Former chiefs 'should be quizzed on school fiasco'

By Emily Pearce

Monday, April 7, 2014

 

UPDATED 16.30*

CALLS have been made for former Isle of Wight Council bosses David Pugh and Steve Beynon to answer questions about the Cowes Enterprise College fiasco.

At last Thursday's meeting of the council's scrutiny committee, members said the former leader and chief executive — who were in charge when the £32m project was hit by repeated delays and criticism over poor contract management and shoddy construction work — should be invited to a future meeting and quizzed about the debacle.

Cllr Bob Blezzard said: "The people who were ultimately responsible at political and director level, David Pugh and Steve Beynon, should be invited back. We can't compel them but we should ask them."

However, Mr Pugh told the County Press he had no intention of attending any meetings.

Executive member for education and children's services Cllr Richard Priest said Mr Pugh and Mr Beynon would also be welcome to attend a public meeting to discuss the ongoing problems with the building.

"I recognise there may be a need for scrutiny of those individuals and what happened. People need to be held to account for the promises they made, and I'm sure they would want to justify their actions," he said.

Referring to the suspension of officers Janet Newton and John Brocklehurst, both of whom were cleared of any wrongdoing regarding the project and paid an undisclosed settlement, Mr Pugh said: "I stopped being publicly accountable when I ceased to hold public office.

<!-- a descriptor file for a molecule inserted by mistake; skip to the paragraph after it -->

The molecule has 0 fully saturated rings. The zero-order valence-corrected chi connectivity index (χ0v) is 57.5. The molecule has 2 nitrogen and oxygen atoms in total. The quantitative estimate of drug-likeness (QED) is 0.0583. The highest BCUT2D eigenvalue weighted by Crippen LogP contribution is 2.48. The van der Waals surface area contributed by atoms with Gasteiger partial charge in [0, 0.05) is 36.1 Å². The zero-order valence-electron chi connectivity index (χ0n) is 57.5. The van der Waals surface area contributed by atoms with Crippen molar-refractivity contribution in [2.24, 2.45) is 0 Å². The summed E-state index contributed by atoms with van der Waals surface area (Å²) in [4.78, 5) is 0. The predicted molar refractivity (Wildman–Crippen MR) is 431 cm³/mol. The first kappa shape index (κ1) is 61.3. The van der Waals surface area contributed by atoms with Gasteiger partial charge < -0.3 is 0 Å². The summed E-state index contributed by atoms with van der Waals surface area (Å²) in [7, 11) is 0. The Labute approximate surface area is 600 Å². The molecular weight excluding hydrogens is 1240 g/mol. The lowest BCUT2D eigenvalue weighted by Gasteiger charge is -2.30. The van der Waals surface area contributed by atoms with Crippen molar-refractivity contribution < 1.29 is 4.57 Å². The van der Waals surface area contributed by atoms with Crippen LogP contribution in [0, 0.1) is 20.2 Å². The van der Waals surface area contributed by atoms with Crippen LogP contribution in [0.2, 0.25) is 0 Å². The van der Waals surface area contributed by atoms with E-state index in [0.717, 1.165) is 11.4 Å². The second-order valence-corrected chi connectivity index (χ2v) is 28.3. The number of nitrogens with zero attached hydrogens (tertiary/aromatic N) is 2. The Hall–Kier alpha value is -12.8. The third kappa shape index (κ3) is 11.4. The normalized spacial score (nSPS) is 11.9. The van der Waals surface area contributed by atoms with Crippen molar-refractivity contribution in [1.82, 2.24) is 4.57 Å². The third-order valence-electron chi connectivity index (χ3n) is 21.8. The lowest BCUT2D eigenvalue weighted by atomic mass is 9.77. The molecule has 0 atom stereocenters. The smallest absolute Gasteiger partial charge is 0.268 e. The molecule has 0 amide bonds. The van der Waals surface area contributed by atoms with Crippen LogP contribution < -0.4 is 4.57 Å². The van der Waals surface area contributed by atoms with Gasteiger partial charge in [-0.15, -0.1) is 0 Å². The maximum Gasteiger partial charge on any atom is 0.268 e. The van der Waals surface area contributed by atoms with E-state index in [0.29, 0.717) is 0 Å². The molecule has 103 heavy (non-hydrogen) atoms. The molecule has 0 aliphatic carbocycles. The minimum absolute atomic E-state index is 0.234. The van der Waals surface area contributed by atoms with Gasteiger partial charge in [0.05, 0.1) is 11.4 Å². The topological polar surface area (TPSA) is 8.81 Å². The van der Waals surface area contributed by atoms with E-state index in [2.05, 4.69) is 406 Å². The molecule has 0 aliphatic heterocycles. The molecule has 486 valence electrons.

"It is for the Independent leadership of the council to explain on what grounds they exonerated the two senior officers, on whose watch this major project was not delivered on time, on budget or fit-for-purpose, leaving this legacy of problems.

"Given these officers were in receipt of undisclosed sums of public money when they were cleared, I am surprised the Independent administration did not require them to be publicly accountable for explaining what went wrong."

As reported in the County Press, a further £357,000 of taxpayers' cash looks set to be spent on the building, to repair some building defects and carry out further investigation works.

A further report, detailing the extent and cost of the work still required to bring the building up to scratch, is due to go before the executive next month. The council has admitted it may have to borrow money or sell buildings to foot the final repair bill.

Scrutiny committee member Cllr Ian Ward said he could not believe the contract had been signed, seemingly without any warranty or insurance provisions, while chairman Cllr Geoff Lumley said the project was 'a disaster'.

"It's more and more public money going down the swanny," he said.

* Mr Beynon contacted the County Press this afternoon to confim he would not attend a public meeting.

He said: "I do not intend to attend as I do not have all the relevant information and as no longer an employee of the IW Council have no entitlement to it."

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